The Jew looked blank at this information. After ruminating for some minutes with his chin sunk on his breast, he raised his head and said, with a deep sigh, that if flash Toby Crackit reported aright, he feared the game was up.
'And yet,' said the old man, dropping his hands on his knees, 'it's a sad thing, my dear, to lose so much when we had set our hearts upon it.'
'So it is,' said Mr. Sikes. 'Worse luck!'
A long silence ensued; during which the Jew was plunged in deep thought, with his face wrinkled into an expression of villainy perfectly demoniacal. Sikes eyed him furtively from time to time. Nancy, apparently fearful of irritating the housebreaker, sat with her eyes fixed upon the fire, as if she had been deaf to all that passed.
'Fagin,' said Sikes, abruptly breaking the stillness that prevailed; 'is it worth fifty shiners extra, if it's safely done from the outside?'
'Yes,' said the Jew, as suddenly rousing himself.
'Is it a bargain?' inquired Sikes.
'Yes, my dear, yes,' rejoined the Jew; his eyes glistening, and every muscle in his face working, with the excitement that the inquiry had awakened.
'Then,' said Sikes, thrusting aside the Jew's hand, with some disdain, 'let it come off as soon as you like. Toby and me were over the garden-wall the night afore last, sounding the panels of the door and shutters. The crib's barred up at night like a jail; but there's one part we can crack, safe and softly.'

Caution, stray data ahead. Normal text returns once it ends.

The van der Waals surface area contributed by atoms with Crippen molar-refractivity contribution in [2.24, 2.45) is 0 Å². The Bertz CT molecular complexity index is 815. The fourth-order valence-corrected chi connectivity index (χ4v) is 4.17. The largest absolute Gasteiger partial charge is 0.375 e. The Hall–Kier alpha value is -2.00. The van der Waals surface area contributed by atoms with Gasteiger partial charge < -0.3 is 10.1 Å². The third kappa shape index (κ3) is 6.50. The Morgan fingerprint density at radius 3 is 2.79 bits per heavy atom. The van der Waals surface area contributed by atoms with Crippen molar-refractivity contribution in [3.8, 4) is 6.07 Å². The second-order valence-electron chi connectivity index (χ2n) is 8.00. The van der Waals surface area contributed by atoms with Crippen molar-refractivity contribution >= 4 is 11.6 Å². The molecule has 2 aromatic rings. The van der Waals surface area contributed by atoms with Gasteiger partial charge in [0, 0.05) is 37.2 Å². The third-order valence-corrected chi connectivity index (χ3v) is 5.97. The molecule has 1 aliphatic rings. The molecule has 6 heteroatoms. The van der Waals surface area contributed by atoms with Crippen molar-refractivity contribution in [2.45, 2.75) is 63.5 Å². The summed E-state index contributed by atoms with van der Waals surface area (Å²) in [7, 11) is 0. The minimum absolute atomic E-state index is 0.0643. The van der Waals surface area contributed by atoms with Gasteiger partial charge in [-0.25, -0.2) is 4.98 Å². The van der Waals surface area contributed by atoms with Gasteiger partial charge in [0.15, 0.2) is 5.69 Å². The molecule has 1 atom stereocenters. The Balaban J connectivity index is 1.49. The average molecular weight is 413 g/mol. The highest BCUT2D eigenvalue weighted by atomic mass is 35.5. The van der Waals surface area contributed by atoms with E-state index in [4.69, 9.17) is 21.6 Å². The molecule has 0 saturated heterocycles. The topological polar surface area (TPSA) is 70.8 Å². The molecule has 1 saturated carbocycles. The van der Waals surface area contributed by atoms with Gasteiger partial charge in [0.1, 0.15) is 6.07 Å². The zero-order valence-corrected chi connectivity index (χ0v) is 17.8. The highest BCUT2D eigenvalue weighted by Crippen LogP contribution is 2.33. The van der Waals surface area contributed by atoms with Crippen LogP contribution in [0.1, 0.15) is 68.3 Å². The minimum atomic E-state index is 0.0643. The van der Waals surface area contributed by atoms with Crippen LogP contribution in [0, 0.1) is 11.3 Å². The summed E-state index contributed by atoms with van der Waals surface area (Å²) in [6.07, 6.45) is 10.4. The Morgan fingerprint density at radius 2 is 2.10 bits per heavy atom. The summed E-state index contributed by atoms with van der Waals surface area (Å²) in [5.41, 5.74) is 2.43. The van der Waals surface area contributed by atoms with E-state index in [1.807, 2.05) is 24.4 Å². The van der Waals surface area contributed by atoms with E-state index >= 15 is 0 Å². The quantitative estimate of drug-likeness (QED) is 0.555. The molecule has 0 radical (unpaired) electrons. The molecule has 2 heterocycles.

'Which is that, Bill?' asked the Jew eagerly.
'Why,' whispered Sikes, 'as you cross the lawn—'
'Yes?' said the Jew, bending his head forward, with his eyes almost starting out of it.
'Umph!' cried Sikes, stopping short, as the girl, scarcely moving her head, looked suddenly round, and pointed for an instant to the Jew's face. 'Never mind which part it is. You can't do it without me, I know; but it's best to be on the safe side when one deals with you.'
'As you like, my dear, as you like' replied the Jew. 'Is there no help wanted, but yours and Toby's?'
'None,' said Sikes. 'Cept a centre-bit and a boy. The first we've both got; the second you must find us.'
'A boy!' exclaimed the Jew. 'Oh! then it's a panel, eh?'
'Never mind wot it is!' replied Sikes. 'I want a boy, and he musn't be a big 'un. Lord!' said Mr. Sikes, reflectively, 'if I'd only got that young boy of Ned, the chimbley-sweeper's! He kept him small on purpose, and let him out by the job. But the father gets lagged; and then the Juvenile Delinquent Society comes, and takes the boy away from a trade where he was earning money, teaches him to read and write, and in time makes a 'prentice of him. And so they go on,' said Mr. Sikes, his wrath rising with the recollection of his wrongs, 'so they go on; and, if they'd got money enough (which it's a Providence they haven't,) we shouldn't have half a dozen boys left in the whole trade, in a year or two.'